How do I create a rolling log files?

In this example we create a rolling or a sequenced of log files. Instead of just limiting the file size (see. How do I limit the size of log file) we can also make the log file to roll. This will prevent a lost to an important log message if we use a single log file.

When using more that one file the log file name will have a sequence number in it starting from 0 to N-1. If we set the count to 5 then we’ll have log files such as myapp.log.0, myapp.log.1 up to myapp.log.5.

If the first log file (myapp.log.0) is about to full, it will be renamed to (myapp.log.1) before the log is written to the first log file. The log is always written to the first file (myapp.log.0).

To read the log messages in sequence you need to start from the highest to the lowest sequence number.

package org.kodejava.example.logging;

import java.util.logging.Logger;
import java.util.logging.FileHandler;
import java.util.logging.SimpleFormatter;
import java.io.IOException;

public class RollingLogFile {
    //
    // Set a small log file size to demonstrate the rolling log files.
    //
    public static final int FILE_SIZE = 1024;

    public static void main(String[] args) {
        Logger logger = Logger.getLogger(RollingLogFile.class.getName());

        try {
            //
            // Creating an instance of FileHandler with 5 logging files
            // sequences.
            //
            FileHandler handler = new FileHandler("myapp.log", FILE_SIZE, 5, true);
            handler.setFormatter(new SimpleFormatter());
            logger.addHandler(handler);
            logger.setUseParentHandlers(false);
        } catch (IOException e) {
            logger.warning("Failed to initialize logger handler.");
        }

        logger.info("Logging information message.");
        logger.warning("Logging warning message.");
    }
}

By running this program multiple times you’ll see the creation of the log file one by one.

How do I limit the size of log file?

In this example you learn how to limit the size of a log file when using a
FileHandler handler. Limiting the log file will prevent the log
file to grow wildly without limit.

package org.kodejava.example.util.logging;

import java.util.logging.Logger;
import java.util.logging.FileHandler;
import java.io.IOException;

public class LogFileLimit {
    //
    // The log file size is set to 1MB.
    //
    public static final int FILE_SIZE = 1024 * 1024;

    public static void main(String[] args) {
        Logger logger = Logger.getLogger(LogFileLimit.class.getName());

        try {
            //
            // Create a FileHandler with 1MB file size and a single log file. We
			// also tell the handler to append the log message.
            //
            FileHandler handler = new FileHandler("myapp.log", FILE_SIZE, 1, true);
            logger.addHandler(handler);
        } catch (IOException e) {
            logger.warning("Failed to initialize logger handler.");
        }

        logger.info("Test info");
        logger.warning("Test warning");
        logger.severe("Test severe");
    }
}

How do I create a custom logger Formatter?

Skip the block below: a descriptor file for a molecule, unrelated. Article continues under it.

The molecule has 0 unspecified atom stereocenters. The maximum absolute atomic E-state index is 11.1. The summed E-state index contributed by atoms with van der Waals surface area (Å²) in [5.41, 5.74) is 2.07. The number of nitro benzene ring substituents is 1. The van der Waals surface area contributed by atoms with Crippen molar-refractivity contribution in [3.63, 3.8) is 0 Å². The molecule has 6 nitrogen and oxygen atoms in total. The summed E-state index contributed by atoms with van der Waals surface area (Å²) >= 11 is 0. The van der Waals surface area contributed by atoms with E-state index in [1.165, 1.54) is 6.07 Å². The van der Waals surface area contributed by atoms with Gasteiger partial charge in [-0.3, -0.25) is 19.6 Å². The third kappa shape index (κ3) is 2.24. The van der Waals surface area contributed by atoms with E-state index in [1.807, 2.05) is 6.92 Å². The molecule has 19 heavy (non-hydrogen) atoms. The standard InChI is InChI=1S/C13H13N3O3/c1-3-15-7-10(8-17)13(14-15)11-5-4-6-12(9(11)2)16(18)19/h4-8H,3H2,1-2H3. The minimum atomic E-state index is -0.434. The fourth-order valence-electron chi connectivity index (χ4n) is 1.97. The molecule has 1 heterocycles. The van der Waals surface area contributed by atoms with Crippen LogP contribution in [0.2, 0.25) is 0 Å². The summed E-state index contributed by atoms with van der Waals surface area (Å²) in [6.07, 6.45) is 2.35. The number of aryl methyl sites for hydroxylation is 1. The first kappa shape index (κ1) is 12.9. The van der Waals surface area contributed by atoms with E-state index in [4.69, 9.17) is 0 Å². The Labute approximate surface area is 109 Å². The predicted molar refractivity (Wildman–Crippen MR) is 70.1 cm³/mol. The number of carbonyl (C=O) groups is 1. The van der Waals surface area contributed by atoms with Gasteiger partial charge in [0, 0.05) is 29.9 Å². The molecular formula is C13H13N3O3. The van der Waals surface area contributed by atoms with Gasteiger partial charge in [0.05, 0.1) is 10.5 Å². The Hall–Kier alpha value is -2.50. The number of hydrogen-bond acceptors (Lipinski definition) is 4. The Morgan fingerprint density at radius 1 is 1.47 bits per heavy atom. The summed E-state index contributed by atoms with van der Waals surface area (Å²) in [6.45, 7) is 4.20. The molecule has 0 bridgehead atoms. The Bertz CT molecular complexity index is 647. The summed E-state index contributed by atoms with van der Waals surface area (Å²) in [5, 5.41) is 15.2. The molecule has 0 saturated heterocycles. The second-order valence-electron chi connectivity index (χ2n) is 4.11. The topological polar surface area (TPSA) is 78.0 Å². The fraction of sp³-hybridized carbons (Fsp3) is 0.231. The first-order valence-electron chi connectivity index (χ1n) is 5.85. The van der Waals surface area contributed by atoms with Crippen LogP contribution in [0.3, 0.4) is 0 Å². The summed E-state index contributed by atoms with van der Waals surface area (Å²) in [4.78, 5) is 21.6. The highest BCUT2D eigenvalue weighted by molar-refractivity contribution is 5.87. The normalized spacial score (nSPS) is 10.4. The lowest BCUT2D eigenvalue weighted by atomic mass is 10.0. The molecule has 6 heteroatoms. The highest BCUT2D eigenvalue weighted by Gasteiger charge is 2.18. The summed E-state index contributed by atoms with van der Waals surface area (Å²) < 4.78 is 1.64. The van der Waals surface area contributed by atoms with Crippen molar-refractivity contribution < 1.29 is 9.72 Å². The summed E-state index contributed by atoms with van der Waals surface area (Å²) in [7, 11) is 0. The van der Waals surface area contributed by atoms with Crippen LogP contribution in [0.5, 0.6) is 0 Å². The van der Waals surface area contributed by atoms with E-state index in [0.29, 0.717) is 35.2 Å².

To create a custom Formatter we need to extends the java.util.logging.Formatter abstract class and implements the format(LogRecord) method. In the method then we can format the log message stored in the LogRecord to match our need.

The java.util.logging.Formatter class also have the getHead(Handler) and getTail(Handler) which can be overridden to add a head and a tail to our log message.

package org.kodejava.example.util.logging;

import java.text.DateFormat;
import java.text.SimpleDateFormat;
import java.util.Date;
import java.util.logging.*;

public class LogCustomFormatter {
    public static void main(String[] args) {
        Logger logger = Logger.getLogger(LogCustomFormatter.class.getName());
        logger.setUseParentHandlers(false);

        MyFormatter formatter = new MyFormatter();
        ConsoleHandler handler = new ConsoleHandler();
        handler.setFormatter(formatter);

        logger.addHandler(handler);
        logger.info("Example of creating custom formatter.");
        logger.warning("A warning message.");
        logger.severe("A severe message.");
    }
}

class MyFormatter extends Formatter {
    // Create a DateFormat to format the logger timestamp.
    private static final DateFormat df = new SimpleDateFormat("dd/MM/yyyy hh:mm:ss.SSS");

    public String format(LogRecord record) {
        StringBuilder builder = new StringBuilder(1000);
        builder.append(df.format(new Date(record.getMillis()))).append(" - ");
        builder.append("[").append(record.getSourceClassName()).append(".");
        builder.append(record.getSourceMethodName()).append("] - ");
        builder.append("[").append(record.getLevel()).append("] - ");
        builder.append(formatMessage(record));
        builder.append("\n");
        return builder.toString();
    }

    public String getHead(Handler h) {
        return super.getHead(h);
    }

    public String getTail(Handler h) {
        return super.getTail(h);
    }
}

Below is an output produced by the custom formatter above.

01/05/2009 06:22:09.372 - [org.kodejava.example.util.logging.LogCustomFormatter.main] - [INFO] - Example of creating custom formatter.
01/05/2009 06:22:09.374 - [org.kodejava.example.util.logging.LogCustomFormatter.main] - [WARNING] - A warning message.
01/05/2009 06:22:09.374 - [org.kodejava.example.util.logging.LogCustomFormatter.main] - [SEVERE] - A severe message.